Generation C

gen_cThe new leaders of the free world are Generation C. They aren’t an age group, people born between certain arbitrary years such as Generation X or Y, instead it is a mind-set and an attitude. But the really interesting thing is that they don’t know they’re in charge.

The C Word

The “C” in Generation C stands for many things: curation, community-oriented, connected, creation, computerised, communication and the most important one: content.

Even Google acknowledges that this group exists, synonymously calling them “The YouTube Generation“. They attribute this glossy, if somewhat somewhat proprietary, title to people with a focus on production rather than consumption because they are “YouTube’s core audience”. Elsewhere, Generation C is being acknowledged as a powerful force that can decide the success or failure of commercial and political initiatives. Generation C has replaced the celebrity-endorsement deal.

 

Did you know there are more voters in the USA born 1980-1995 than all other voters combined? Imagine if they realised what collective political power they had over the systems currently in place which is punishing them for the failures of their forefathers.

 

The first generation of digital natives

Generation C almost encompasses an age group known as the Millennials – those born between 1984 and 2000 who have no understanding of the world without the Internet, Google, Amazon, smartphones, real-time chat, etc. Forrester estimate that 80% of Millennials embody the attitude of Generation C, but are keen to stress that it really is a mindset not an age group.

Once you start to quantify the attributes of Generation C you begin to see why they are important and realise there is some astonishing human behaviour emerging within this group. Behaviour that is flipping tradition and accepted wisdom on their heads.

Their importance can be seen in the statistics published by Nielsen in 2012 (Nielsen choose to categorise Generation C as 18-34 year olds):

digital-consumer-large

 

The prevalence of 18-34 year olds using tablets, smartphones, social media, etc. puts them in a position of data-wealth and amazing connectivity. They are opinionated and can share their black-or-white opinions instantly with the rest of the world. They have the same reach as hundred-million-dollar marketing programmes had in the 1990s and many are turning their digital soapboxes into well-cultivated media microbrands. Promoters really promote – they become champions of companies or products – while detractors can be extremely hostile.  Continue Reading “Generation C”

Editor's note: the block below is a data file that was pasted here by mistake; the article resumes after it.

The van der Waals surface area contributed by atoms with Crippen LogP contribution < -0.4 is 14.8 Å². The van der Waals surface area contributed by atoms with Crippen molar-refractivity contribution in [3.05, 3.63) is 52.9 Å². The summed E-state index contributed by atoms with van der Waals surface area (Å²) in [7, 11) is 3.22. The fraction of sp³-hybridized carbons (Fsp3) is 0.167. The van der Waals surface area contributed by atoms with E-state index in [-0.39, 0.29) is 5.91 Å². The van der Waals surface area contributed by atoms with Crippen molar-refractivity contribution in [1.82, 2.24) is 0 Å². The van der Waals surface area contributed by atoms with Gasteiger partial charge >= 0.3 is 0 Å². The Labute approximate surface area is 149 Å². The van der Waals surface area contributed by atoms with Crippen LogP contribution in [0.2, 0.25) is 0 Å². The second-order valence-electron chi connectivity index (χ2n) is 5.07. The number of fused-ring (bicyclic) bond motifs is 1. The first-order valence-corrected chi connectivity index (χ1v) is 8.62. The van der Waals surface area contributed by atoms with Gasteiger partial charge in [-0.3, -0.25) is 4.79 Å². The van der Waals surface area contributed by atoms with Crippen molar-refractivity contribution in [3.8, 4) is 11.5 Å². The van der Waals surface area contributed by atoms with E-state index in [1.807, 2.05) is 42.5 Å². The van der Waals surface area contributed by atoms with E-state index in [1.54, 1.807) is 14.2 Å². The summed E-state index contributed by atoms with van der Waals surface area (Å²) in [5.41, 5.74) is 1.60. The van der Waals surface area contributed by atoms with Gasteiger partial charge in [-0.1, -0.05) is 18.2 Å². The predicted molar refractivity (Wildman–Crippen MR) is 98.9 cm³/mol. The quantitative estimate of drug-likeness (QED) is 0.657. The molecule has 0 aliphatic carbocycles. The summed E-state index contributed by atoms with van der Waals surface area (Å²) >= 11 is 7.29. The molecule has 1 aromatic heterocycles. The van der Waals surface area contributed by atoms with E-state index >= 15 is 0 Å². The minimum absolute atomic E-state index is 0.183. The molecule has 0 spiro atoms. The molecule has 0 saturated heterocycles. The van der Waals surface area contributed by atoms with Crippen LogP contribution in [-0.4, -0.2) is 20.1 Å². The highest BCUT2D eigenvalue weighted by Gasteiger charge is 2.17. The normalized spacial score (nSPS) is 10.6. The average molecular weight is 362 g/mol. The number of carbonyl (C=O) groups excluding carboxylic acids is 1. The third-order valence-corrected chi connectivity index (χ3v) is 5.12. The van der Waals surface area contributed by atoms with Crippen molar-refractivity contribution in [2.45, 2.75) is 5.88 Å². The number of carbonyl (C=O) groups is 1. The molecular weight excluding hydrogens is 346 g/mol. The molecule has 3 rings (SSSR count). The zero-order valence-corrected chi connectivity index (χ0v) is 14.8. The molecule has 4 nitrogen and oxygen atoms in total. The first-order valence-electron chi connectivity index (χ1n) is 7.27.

One Man and his Hyperloop

Elon Musk
Elon Musk is a man with a plan. (Which he will tell you later….)

OK. You’ve got billions in the bank, a head for phenomenally-successful disruptive engineering, a great business record and a clean sheet of paper. How would you revolutionise transportation? Elon Musk is that man and, tonight, he tweeted that all will be revealed by 12th August. His idea? The Hyperloop.

 

WTF is a Hyperloop?

That’s kind of the point of Musk’s tweet. It’s top secret. But also kind of a big deal… Elon is not very good at keeping secrets but he always manages to shut up just in time to not reveal everything. He let slip about Hyperloop at the D11 conference, calling it “a cross between a Concorde and a railgun and an air hockey table”. “If they had a threeway and had a baby,” he said, before understandably trailing off…

Musk says Hyperloop would reduce travel time from San Francisco to LA down to 30 minutes. The general consensus has been that high-speed mass transit like this would involve tubes containing small pressurised “pods”, the tubes would have all the air sucked out of them so they’re almost like a vacuum, and then the pods would be fired through them, with little air resistance, at high speed. Probably powered by magnets, like the maglev (magnetic levitation) trains in Europe and Japan.

But Musk suggests that this hypothesis is only 50% right.  Continue Reading “One Man and his Hyperloop”